In 1943 the Royal Air Force opened RAF Silverstone as a base for Vickers Wellington bombers. After the Second World War, the Royal Automobile Club took a lease on the deserted airfield and held a couple of races on the runways with a track laid out in hay bales before switching to the perimiter track in 1949.
In 1950, Silverstone hosted the first race of the newly created Formula One World Championship. The British Grand Prix then rotated between Silverstone, Aintree and Brands Hatch before settling permanently at Silverstone in 1987.
If Bernie Ecclestone has his way 2009 will be the last time the British Grand Prix is run at Silverstone, at least for the next 17 years. From 2010 the race will move to Donnington Park, a circuit not without its own history but still lacking the connection with Formula One that Silverstone has had for the last 60 years.
Last year, Lewis Hamilton proved he was a master in the rain when he won at Silverstone in one of Formula One’s greatest ever wet-weather drives. Hamilton described it as “by far the best victory I’ve ever had”, eventually finishing over a minute ahead of Nick Heidfeld in second place.
Unfortunately for Lewis he has practically no chance of repeating that result on Sunday, even if it rains. Silverstone is a high-speed track with more than 60% of the circuit taken at full throttle. But it also requires high-downforce through the incredible high-speed corners like Becketts, and downforce is something the McLaren just hasn’t got right yet.
Jenson Button on the other hand is looking forward to racing in front of his home fans:
To be leading the championship going into my home grand prix is something that I’ve never experienced before and it puts a smile on my face every time I think about it.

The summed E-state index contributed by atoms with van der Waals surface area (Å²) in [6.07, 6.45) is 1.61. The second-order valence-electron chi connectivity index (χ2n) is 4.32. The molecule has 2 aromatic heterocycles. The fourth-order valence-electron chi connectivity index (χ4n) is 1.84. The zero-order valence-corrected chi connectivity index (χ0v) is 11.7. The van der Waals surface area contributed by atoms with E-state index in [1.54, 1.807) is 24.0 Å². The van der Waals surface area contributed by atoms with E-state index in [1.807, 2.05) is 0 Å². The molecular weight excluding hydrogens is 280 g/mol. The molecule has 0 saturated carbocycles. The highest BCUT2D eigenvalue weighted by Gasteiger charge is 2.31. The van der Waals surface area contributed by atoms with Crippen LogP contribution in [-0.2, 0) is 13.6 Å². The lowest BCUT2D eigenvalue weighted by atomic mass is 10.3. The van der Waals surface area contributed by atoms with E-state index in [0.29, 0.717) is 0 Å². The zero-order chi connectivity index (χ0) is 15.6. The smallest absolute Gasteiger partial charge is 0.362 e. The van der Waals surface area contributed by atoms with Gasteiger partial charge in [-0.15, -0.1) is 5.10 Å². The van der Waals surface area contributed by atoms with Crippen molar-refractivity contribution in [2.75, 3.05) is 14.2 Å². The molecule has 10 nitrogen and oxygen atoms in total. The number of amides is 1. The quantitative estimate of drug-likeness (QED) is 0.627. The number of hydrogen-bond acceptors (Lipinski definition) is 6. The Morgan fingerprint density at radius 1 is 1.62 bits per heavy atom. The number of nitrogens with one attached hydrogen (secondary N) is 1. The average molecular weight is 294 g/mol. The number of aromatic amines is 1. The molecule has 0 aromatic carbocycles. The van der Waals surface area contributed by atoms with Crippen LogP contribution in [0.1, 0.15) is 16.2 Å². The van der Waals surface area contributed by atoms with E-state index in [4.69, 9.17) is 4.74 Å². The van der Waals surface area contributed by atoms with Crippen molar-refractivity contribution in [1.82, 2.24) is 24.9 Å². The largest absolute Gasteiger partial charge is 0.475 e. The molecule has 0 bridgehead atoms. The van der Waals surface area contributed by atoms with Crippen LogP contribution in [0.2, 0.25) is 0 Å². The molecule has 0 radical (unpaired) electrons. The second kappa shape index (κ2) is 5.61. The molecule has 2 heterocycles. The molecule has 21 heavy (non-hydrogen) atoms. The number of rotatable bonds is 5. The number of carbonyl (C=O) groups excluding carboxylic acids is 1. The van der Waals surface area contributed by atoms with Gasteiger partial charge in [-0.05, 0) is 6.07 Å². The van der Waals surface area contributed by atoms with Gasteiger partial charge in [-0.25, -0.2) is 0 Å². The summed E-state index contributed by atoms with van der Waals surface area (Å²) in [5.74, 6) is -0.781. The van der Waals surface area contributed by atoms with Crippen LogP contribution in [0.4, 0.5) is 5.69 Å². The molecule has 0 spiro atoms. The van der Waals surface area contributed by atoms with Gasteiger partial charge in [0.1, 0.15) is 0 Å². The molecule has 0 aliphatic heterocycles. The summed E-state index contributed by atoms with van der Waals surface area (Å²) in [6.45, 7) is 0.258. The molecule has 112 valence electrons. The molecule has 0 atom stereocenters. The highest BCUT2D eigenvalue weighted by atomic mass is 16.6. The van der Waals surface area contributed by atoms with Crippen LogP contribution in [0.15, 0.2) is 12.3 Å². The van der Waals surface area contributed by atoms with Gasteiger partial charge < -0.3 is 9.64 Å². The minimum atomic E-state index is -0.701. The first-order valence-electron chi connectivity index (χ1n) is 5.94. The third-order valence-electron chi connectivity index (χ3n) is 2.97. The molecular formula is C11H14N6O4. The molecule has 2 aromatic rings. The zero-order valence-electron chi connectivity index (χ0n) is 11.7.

Renault will be bringing developments to the R29’s diffuser and an upgraded front wing package and Technical Director Bob Bell thinks the high-speed nature of the circuit should suit their car:
Weve got reasonably high expectations for Silverstone, although were remaining realistic because we know were not suddenly going to be fighting for the podium.
Toyota had quite a strong result in Turkey, with Jarno Trulli finishing fourth, and according to Toyota’s Pascal Vasselon the team are hoping to build on that at Silvertone:
So far this season, we have been extremely competitive at tracks which require high aero efficiency, so we are optimistic for Silverstone.
But the biggest threat to a Brawn GP victory on Sunday is Red Bull. Both Red Bull drivers were on the podium in Turkey and the fast nature of Silverstone should suit the RB5.
To make your predictions in round 8 of the F1Buzz prediction game (and be in with a chance to win some nice prizes), just leave a comment on this post with your driver predictions for the race in the following format:
Remember, the deadline for entries is start of qualifying on Saturday, thats 12:00 GMT.